When going through an episode, migraine sufferers would look for a comfortable space that is both cool and dark. Sensory triggers like bright lights and noise can be greatly disturbing not just for people with migraines, but also for neurodivergent individuals, particularly those on the autism spectrum, as well as persons with PTSD, Alzheimer’s, and other chemical or sensory sensitivities.
It is a fact that our living spaces greatly affect our mental, physical, and emotional health. The state and design of our homes can contribute considerably to our healing and wellbeing. And as the world goes through numerous challenges related to the pandemic, there is a growing need for our lived spaces to be not only functional and safe, but also calming and restorative.
This is the idea behind the design approach being used today by designers like Sarah Barnard, who refers to it as an “inclusive and trauma informed approach to design”. She offers a few suggestions on how to build spaces that are both safe and healing.
1. Find ways to reduce or control sensory overstimulation. The effects of trauma and other unpleasant symptoms of certain conditions may be managed when sudden sensory stimulation is reduced. There need to be available ways to shelter residents from intrusive sounds, odors and light.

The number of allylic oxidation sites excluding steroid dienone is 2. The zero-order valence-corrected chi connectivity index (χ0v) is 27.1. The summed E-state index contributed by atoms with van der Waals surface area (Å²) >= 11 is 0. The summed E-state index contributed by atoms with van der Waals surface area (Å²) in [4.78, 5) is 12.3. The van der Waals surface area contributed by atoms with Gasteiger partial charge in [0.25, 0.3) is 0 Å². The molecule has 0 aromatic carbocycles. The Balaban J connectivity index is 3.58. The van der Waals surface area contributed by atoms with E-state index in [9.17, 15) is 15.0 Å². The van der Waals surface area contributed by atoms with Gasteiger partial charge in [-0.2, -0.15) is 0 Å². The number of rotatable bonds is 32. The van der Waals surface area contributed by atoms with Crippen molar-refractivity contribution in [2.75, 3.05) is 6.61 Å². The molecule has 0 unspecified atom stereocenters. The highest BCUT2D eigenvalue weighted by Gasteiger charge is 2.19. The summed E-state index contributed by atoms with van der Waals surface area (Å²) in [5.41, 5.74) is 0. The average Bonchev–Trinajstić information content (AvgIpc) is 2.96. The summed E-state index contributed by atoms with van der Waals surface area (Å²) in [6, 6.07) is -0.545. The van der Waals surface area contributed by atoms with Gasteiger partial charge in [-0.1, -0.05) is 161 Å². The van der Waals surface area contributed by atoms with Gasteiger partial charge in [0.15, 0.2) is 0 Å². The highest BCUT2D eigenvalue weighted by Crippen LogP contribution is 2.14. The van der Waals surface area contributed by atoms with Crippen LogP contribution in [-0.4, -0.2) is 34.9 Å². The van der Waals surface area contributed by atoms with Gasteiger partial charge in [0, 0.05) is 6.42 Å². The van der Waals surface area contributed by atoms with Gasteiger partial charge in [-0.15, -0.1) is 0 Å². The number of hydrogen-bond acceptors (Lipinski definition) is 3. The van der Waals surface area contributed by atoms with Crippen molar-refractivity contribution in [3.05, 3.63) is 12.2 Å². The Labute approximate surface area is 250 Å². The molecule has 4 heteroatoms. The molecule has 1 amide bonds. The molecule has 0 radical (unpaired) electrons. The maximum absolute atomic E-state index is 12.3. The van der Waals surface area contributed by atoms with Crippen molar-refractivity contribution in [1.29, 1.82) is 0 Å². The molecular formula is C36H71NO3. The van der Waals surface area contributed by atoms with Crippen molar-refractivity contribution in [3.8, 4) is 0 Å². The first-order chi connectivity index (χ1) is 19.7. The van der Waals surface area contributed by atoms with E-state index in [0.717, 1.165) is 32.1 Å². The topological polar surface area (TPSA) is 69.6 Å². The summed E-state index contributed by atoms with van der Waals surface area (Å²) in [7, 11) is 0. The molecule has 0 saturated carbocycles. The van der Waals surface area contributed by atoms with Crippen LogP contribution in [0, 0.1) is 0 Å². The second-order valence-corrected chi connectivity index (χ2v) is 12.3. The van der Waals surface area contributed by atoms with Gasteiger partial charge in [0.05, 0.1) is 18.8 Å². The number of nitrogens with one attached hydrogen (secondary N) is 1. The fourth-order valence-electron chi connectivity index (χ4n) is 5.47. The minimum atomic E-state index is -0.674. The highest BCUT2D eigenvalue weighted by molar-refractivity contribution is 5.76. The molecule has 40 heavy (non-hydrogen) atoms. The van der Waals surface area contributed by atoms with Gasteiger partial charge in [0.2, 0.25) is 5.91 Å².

2. Empower residents to limit or customize their exposure to unwanted stimuli. They will feel safer and more protected living or being in these places. A restorative living space must be able to offer the comfort of being enveloped in a protective shield.
3. Build smaller retreats within spaces. Make sure that elements of retreat and privacy are incorporated into the space. For example, use a screen to separate the WFH area from the family’s living room to create a boundary without putting up a wall. Or, turn private spaces into a place of retreat. Bathrooms may be designed such that the occupant can comfortably spend adequate time inside to relax and freshen up. The key is to think beyond a room’s most basic function and be creative in extending the purpose of any space.
4. Customize. Any space can become actively restorative when it has elements that are healing, calming, and relaxing for the residents themselves. This means that personal preferences should be prioritized. For example, include artworks or pieces that evoke a sense of calm or happiness, and pay particular attention to how and where these are displayed. Use colors, textures, and other sensory elements that the residents find comforting.
5. Incorporate nature into the home. The biophilic design movement was created because it is a known fact that being in nature offers huge health benefits. When designing a healing and calming living space, there must be abundant plant life, views of nature, and plenty of natural materials sourced in an eco-friendly manner.